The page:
First published in 1989, this book examines the work, careers and politics of French engineers and technical workers employed in traditional and high-technology settings. In the process, it critically evaluates several theories of social change and advocates a unique approach to class theory and the comparative analysis of nations. Neither owners of productive property nor wage workers performing routinised labour. Engineers occupy an ambiguous social position that has elicited a good deal of controversy about trends in their situation and ideology. Where theories of professionalism anticipate occupationally based challenges to the legitimacy of bureaucratic authority, Marxian and neo-Marxian analyses foresee class-based opposition to capitalism. Yet all these theories share a preoccupation with the effects of technology and the division of labour on social values and group identities. This book maintains that such a preoccupation obscures the significance of career situations and the distinctively national institutions that shape them. The book presents a fresh view of the interplay of occupation, class and nation.The Work, Careers and Politics of French Engineers Stephen Crawford ... France] as compared with the companya#39;s administrative functions, be they job preparation functions, new investments, commercial, or most important, personnel functions. ... Further evidence on this subject emerges from two other interview questions.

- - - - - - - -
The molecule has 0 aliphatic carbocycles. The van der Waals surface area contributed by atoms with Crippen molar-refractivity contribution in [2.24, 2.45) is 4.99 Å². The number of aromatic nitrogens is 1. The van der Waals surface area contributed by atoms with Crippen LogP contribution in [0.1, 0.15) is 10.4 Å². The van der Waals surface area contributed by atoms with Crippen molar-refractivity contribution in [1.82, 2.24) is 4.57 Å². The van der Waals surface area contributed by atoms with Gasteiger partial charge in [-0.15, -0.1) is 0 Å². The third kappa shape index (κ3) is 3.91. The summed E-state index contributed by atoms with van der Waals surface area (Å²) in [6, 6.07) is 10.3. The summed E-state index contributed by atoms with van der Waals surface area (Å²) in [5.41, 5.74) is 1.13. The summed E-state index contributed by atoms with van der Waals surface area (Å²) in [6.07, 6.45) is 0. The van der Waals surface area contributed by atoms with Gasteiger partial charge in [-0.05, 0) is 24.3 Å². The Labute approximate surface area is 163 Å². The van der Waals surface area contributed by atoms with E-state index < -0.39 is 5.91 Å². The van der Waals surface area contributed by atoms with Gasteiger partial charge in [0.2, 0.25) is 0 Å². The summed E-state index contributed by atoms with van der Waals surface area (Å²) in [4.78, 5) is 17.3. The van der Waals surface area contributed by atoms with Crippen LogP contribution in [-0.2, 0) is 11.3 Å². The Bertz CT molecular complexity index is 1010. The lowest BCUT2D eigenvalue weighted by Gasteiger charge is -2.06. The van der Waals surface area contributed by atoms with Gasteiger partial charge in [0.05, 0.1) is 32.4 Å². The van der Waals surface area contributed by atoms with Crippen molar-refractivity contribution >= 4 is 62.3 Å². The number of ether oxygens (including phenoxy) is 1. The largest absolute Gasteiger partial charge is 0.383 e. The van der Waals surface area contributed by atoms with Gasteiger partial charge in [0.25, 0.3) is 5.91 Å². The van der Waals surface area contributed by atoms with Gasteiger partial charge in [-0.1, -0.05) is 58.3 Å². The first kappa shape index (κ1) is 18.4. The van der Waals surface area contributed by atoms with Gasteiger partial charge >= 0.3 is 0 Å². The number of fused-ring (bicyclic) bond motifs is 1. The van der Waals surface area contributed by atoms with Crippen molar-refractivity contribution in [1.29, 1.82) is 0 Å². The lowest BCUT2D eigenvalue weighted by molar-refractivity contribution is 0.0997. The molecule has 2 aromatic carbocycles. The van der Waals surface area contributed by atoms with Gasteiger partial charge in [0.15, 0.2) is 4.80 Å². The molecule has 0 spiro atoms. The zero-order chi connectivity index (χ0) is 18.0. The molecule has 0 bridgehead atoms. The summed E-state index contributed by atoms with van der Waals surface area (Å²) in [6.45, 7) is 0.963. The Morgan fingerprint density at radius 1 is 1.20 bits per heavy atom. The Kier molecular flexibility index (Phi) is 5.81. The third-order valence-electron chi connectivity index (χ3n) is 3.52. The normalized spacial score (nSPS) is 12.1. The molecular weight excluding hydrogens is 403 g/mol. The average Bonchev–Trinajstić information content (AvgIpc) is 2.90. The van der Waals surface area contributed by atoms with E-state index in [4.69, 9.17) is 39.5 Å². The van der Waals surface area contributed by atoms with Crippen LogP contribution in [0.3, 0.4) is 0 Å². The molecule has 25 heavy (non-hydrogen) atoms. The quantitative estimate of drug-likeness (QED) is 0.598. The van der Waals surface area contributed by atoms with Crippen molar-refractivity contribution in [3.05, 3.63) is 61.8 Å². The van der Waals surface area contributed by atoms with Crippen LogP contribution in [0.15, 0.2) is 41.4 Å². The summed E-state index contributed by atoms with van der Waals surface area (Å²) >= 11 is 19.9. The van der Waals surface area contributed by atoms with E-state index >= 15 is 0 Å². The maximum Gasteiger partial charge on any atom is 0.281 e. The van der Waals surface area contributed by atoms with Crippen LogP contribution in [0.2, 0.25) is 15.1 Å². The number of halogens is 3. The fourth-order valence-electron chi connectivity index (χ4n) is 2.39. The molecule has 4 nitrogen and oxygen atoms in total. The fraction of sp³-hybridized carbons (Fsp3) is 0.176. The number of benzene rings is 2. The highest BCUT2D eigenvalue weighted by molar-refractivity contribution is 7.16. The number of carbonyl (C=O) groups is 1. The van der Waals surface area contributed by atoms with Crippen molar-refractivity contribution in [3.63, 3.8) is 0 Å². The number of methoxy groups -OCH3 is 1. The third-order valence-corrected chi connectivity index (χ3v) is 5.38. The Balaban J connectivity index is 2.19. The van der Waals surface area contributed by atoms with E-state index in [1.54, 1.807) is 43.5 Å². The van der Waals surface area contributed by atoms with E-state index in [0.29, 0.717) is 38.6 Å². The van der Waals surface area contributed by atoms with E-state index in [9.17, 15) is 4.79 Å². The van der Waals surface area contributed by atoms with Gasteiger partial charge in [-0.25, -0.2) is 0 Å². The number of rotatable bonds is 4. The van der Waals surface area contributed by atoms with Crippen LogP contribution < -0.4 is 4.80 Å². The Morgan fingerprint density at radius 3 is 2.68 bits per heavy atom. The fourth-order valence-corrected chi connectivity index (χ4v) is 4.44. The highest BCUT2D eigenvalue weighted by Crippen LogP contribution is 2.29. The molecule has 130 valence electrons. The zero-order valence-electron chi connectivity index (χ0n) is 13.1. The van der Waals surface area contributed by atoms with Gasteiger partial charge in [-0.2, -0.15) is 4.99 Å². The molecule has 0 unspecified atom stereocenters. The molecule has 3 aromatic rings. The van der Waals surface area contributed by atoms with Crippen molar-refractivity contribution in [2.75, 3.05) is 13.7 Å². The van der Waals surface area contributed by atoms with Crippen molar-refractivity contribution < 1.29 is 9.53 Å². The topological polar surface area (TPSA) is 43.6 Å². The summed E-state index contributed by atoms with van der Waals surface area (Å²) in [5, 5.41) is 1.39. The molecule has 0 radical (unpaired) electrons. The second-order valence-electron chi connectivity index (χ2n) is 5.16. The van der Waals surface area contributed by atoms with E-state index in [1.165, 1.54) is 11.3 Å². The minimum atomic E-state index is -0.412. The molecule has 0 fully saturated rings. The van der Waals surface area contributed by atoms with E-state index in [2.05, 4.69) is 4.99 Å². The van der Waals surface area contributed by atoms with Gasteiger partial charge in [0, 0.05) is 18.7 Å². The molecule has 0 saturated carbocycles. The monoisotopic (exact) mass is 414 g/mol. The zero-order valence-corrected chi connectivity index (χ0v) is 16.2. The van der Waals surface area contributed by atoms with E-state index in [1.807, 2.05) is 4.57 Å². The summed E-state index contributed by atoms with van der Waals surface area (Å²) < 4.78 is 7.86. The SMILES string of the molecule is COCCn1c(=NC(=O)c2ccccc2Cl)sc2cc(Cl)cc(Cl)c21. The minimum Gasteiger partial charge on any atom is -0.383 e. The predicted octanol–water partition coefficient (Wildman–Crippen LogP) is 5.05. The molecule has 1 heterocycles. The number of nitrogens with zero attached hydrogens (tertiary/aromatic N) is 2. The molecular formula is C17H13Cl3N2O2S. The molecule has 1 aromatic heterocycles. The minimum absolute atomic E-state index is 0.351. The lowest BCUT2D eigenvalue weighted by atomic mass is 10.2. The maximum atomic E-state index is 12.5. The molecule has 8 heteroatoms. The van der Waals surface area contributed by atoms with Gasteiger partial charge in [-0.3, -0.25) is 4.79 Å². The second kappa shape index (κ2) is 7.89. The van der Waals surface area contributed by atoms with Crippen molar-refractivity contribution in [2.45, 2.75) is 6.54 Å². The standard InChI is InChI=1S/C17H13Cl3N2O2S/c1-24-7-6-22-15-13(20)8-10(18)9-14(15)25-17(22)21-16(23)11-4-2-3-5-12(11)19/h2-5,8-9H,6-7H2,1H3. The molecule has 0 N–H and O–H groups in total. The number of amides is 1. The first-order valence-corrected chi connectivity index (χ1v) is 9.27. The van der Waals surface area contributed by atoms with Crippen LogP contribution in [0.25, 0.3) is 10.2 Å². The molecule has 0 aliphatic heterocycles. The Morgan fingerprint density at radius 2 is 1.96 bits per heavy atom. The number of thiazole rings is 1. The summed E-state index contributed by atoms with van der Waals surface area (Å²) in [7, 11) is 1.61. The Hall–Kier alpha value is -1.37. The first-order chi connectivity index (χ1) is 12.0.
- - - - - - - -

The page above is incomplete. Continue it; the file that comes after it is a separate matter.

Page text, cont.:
|Title||:||Technical Workers in an Advanced Society|
|Publisher||:||Cambridge University Press - 1989|